directories, and the original use for executable files is obsolete,
or removed entirely.

According to the FreeBSD manual pages:  "A file in a sticky directory
may only be removed or renamed if the user has write permission for
the directory and the user is the owner of the file, the owner of
the directory, or the super user."  This behavior is also common
to most Unix versions and Linux.

Quoted text here. Click to load it

This is a reasonable setup for a temporary directory where (a)
anyone can create files, (b) anyone can delete *his own* files, (c)
snooping on other people's files is discouraged by not being able
to list them, and even if you do, you can't rename or delete them.
(Hopefully the file permissions also prohibit reading and writing
them).  It also means you can't list *your own* files.  Convenience
vs. security.  /tmp on FreeBSD is by default mode 1777, which allows
listing files, yours and everyone else's.

Suggested fixes (pick one or more), as the poster I'm following up
- Make the owner of the directory the user that PHP (and Apache) runs as.
  e.g. chown apache session_dir

- Put back read permission for everyone
  e.g. chmod 1777 session_dir
  There's minimal but not zero security risk by leaking file names,
  owners (mostly PHP's user anyway), and sizes of files.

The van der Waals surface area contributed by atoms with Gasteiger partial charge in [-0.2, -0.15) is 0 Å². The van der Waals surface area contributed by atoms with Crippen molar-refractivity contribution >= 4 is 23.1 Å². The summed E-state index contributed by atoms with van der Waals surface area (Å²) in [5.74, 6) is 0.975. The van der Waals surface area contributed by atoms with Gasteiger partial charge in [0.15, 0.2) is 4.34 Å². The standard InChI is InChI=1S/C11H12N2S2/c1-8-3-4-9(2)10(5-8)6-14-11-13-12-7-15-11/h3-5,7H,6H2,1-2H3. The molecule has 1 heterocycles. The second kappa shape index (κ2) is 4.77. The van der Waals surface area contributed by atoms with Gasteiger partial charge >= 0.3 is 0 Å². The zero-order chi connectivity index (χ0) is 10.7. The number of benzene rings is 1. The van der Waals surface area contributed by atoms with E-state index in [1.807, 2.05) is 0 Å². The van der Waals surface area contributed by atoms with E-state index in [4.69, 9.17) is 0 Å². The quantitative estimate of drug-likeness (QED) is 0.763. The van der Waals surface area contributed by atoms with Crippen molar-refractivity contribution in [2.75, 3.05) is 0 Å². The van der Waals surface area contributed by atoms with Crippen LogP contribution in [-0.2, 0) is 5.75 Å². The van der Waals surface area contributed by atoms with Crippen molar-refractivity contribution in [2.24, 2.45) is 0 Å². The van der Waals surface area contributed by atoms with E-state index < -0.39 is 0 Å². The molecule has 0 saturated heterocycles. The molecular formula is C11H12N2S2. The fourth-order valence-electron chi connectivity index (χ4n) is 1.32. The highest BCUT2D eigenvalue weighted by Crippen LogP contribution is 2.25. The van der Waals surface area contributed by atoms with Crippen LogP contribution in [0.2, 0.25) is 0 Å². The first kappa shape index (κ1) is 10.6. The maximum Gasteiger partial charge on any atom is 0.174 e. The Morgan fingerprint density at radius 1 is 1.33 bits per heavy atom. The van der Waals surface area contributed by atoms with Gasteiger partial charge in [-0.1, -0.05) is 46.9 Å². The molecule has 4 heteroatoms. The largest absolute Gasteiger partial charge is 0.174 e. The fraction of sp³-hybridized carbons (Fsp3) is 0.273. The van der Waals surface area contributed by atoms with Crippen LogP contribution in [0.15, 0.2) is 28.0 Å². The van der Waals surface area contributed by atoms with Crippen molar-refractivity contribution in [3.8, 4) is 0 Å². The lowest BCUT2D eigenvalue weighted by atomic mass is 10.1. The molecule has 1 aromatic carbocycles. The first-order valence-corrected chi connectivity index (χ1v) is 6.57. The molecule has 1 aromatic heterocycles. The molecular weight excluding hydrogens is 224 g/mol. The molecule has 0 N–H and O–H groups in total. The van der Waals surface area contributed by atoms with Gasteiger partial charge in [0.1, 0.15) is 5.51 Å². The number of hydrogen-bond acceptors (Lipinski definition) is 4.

- If this directory is used *only* for session data and there is
  no reason for other users to access it (such as site owners using
  FTP under their own user id, or CGIs running under Apache's suexec),
  make it owned by the user that PHP runs as and accessable only
  by that user
  e.g. chown apache session_dir; chmod 700 session_dir

Quoted text here. Click to load it

For /tmp, but *not* a session directory, many shell scripts create
files there and delete them by name (.e.g /tmp/$$.tmp, where $$ is
substituted by the shell as the process id, so two shell scripts will
use unique names), they don't need to list the names in /tmp.  On
the other hand, a script writer can't tell if he's forgetting to delete
one of the temporary files.  

Quoted text here. Click to load it

Looks good to me.

/tmp makes a lousy session directory.  Having it as a default makes
sense only because it's one of a few directories you can count on
actually existing.  Also, if PHP's probabalistic deletion isn't
getting rid of stale data fast enough, a stopgap shell script run
from cron to get rid of anything older than, say, 2 weeks can make
sure it's gone, without having to figure out whether it's a session
or something else.

Re: problem with session cleanup

El 12/10/2010 13:25, bill escribió/wrote:
Quoted text here. Click to load it

If I recall correctly, Ubuntu disables the PHP builtin session cleanup.
Instead, it relies on a shell script that runs via cron with root
credentials. That's why no one else but root is allowed to write into

You need to make sure that the built-in cleanup remains disabled. Find
the "session.gc_probability" directive in your php.ini file and set it
to zero.

-- - Álvaro G. Vicario - Burgos, Spain
-- Mi sitio sobre programación web:
-- Mi web de humor satinado: